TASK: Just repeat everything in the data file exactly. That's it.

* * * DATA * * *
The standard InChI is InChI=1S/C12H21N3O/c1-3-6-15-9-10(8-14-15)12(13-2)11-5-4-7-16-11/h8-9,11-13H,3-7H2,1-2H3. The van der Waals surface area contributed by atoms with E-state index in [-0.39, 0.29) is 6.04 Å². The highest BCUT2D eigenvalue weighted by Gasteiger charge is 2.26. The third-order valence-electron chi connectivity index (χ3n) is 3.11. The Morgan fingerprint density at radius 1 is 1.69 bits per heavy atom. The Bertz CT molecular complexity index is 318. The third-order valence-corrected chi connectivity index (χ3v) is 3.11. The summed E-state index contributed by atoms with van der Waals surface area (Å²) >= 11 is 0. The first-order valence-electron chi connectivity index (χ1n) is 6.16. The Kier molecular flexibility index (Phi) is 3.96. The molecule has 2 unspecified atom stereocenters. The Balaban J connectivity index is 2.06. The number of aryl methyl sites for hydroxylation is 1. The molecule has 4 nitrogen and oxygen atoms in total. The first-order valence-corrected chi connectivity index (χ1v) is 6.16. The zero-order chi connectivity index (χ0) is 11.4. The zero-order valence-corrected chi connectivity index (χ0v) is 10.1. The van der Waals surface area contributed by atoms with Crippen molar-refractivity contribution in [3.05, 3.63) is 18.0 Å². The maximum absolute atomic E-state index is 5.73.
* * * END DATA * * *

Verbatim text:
The standard InChI is InChI=1S/C12H21N3O/c1-3-6-15-9-10(8-14-15)12(13-2)11-5-4-7-16-11/h8-9,11-13H,3-7H2,1-2H3. The van der Waals surface area contributed by atoms with E-state index in [-0.39, 0.29) is 6.04 Å². The highest BCUT2D eigenvalue weighted by Gasteiger charge is 2.26. The third-order valence-electron chi connectivity index (χ3n) is 3.11. The Morgan fingerprint density at radius 1 is 1.69 bits per heavy atom. The Bertz CT molecular complexity index is 318. The third-order valence-corrected chi connectivity index (χ3v) is 3.11. The summed E-state index contributed by atoms with van der Waals surface area (Å²) >= 11 is 0. The first-order valence-electron chi connectivity index (χ1n) is 6.16. The Kier molecular flexibility index (Phi) is 3.96. The molecule has 2 unspecified atom stereocenters. The Balaban J connectivity index is 2.06. The number of aryl methyl sites for hydroxylation is 1. The molecule has 4 nitrogen and oxygen atoms in total. The first-order valence-corrected chi connectivity index (χ1v) is 6.16. The zero-order chi connectivity index (χ0) is 11.4. The zero-order valence-corrected chi connectivity index (χ0v) is 10.1. The van der Waals surface area contributed by atoms with Crippen molar-refractivity contribution in [3.05, 3.63) is 18.0 Å². The maximum absolute atomic E-state index is 5.73.